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Original Courthouse
submitted by Tookie Cash
In a faded photograph taken in 1896, some men gather out front of the sturdy Dickens County Courthouse. A windmill stands on the courthouse grounds in front of them, and a blacksmith´s shop stands idle in the background. A shiny cupola on top of the courthouse sits as a crown giving the humble air of dignity.

Original Courthouse
Dickens County
1893

(Taken from Dickens County: its land and people. )

The Dickens County Courthouse is one of the most beautiful public buildings in West Texas. It was completed by general contractor E. L. Aiken on April 1, 1893 and has seen continuous daily use for the past 100 years.

Constructed out of native stone, the two story building is the oldest courthouse and was the first public building in the 54 county region of West Texas.

The only courthouse Dickens County has ever had, was built by master stonemason Pat Cornett. Mr. Cornett, who was also known as the courthouse builder of West Texas, was the construction foreman on all the rock work on the courthouse. He would go on to build several courthouses and jails in the new counties of West Texas.

Althrough changes have occurred over the years, the courthouse has retained much of its original charm and character, including its gray stone walls built from stone taken from a quarry outside of town. A rock quarry was located about 1 1/2 miles northwest of Dickens on what is now the Blackwell Ranch. This beautiful gray stone, which is not to be found anywhere else, was also used in building the present county jail. In the mid 1930´s highway 23 was built through our county and the rock used was out of this stone quarry. Through the years the good stone in this rock quarry has been depleted and now this gray stone is not to be found in this area.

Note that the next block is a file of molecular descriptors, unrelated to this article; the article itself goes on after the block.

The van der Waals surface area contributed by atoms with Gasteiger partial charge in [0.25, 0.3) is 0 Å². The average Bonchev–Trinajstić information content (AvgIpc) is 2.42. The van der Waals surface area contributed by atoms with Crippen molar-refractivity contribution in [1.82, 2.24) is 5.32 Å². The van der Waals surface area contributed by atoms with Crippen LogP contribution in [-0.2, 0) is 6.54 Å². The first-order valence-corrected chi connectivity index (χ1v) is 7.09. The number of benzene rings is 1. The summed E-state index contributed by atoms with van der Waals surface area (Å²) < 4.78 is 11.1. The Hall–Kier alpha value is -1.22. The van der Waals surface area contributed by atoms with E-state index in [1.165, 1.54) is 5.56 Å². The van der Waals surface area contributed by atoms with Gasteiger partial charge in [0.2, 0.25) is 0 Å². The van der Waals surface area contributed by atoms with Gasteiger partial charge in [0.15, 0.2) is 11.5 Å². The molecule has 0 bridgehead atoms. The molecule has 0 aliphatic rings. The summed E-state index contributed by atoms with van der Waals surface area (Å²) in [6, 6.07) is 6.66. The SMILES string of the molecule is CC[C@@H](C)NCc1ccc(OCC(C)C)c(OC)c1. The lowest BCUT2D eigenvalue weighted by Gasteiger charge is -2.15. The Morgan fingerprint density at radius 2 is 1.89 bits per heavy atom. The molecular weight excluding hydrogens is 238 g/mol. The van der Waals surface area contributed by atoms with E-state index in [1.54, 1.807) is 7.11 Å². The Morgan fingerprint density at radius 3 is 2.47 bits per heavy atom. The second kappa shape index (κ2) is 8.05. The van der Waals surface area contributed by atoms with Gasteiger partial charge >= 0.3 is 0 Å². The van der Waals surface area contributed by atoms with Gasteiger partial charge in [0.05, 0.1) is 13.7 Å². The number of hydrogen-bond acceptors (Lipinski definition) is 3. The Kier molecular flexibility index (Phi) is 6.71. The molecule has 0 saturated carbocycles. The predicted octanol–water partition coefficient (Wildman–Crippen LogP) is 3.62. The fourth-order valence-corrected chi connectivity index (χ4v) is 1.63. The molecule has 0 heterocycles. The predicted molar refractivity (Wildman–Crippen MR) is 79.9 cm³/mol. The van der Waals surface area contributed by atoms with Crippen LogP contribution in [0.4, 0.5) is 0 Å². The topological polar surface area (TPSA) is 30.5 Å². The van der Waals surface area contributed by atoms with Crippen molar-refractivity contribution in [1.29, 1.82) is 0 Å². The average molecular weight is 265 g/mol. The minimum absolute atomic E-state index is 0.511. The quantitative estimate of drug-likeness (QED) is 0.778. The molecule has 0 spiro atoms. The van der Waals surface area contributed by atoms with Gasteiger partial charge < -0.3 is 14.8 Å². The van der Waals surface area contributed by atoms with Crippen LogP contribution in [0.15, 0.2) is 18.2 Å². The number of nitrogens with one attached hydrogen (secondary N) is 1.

In the early days, the big courtroom on the second floor served as a gathering place for community events. Sometimes preachers beat the Bible in the courtroom to save sinners. Also, politicians gave speeches there.

"They really were uptown," recalls County Judge Woodie McArthur. "They even had a three-hole outhouse."

During the holiday season, a native Christmas tree wrapped in strings of popcorn decorated the courtroom and couples danced on the freshly waxed floor to the happy sound of fiddle music.

The courthouse was a square building with a cupola on top. The roof was sheet iron and the courthouse could be seen for many miles. With many valleys and such steep pitch on the roof, it immediately began to cause trouble. Numerous instances in the court minutes were references to needed roof repair and leaks in the roof. Bats were also a problem. With bats came other problems. One instance in the district court minutes, court had to be adjourned and the upstairs fumigated to kill the fleas.

Due to the problems with the roof down through the years, the commissioners court finally decided they could never keep it from leaking. In 1936 a decision was made to tear off the old roof and replace it with a flat roof. The cupola was discarded in the dump grounds until an individual found a better use for it. They cut out the back of it and used it to raise baby chicks for years. At a later date, after a fire, the cupola was recognized and brought back to town and is now on display at the Dickens County Museum.

In 1959 central heating and air conditioning were added. Ceilings downstairs were also lowered. New windows and doors were installed. 1972 saw the next renovation of the courthouse. Floor covering, new walls, paint, new ceilings downstairs were all in this project. 1975 saw a major change in the appearance of the building. Outside walls were sandblasted and cleaned. White stucco had been applied several years before and this was cleaned off, leaving the building the natural gray color. All mortar was replaced around the rock and a sealer was sprayed on.

In the past few years, the only major renovations have been to the women´s and men´s rest rooms downstairs which were completely torn out and rebuilt.

In 1975 the courthouse was added to the National Historical Register. Having been declared a state historical building several years before this would be the first public building in the 54 West Texas counties to be given this honor by the National Historical Society.

Courtroom Picture

Dickens County courthouse upstairs has remained nearly as it was when constructed. In the district courtroom most of the furniture was acquired in the 1890´s. A new judge´s chair and an addition on the judge´s bench are about the only things that have changed in the past 93 years in the courtroom.

During the term of County Judge Martin Pope the sign, DICKENS COUNTY, was erected in front of the courthouse. This was the first time the words Dickens County had ever been displayed on the courthouse. ©


Background graphic by Larry Bridges

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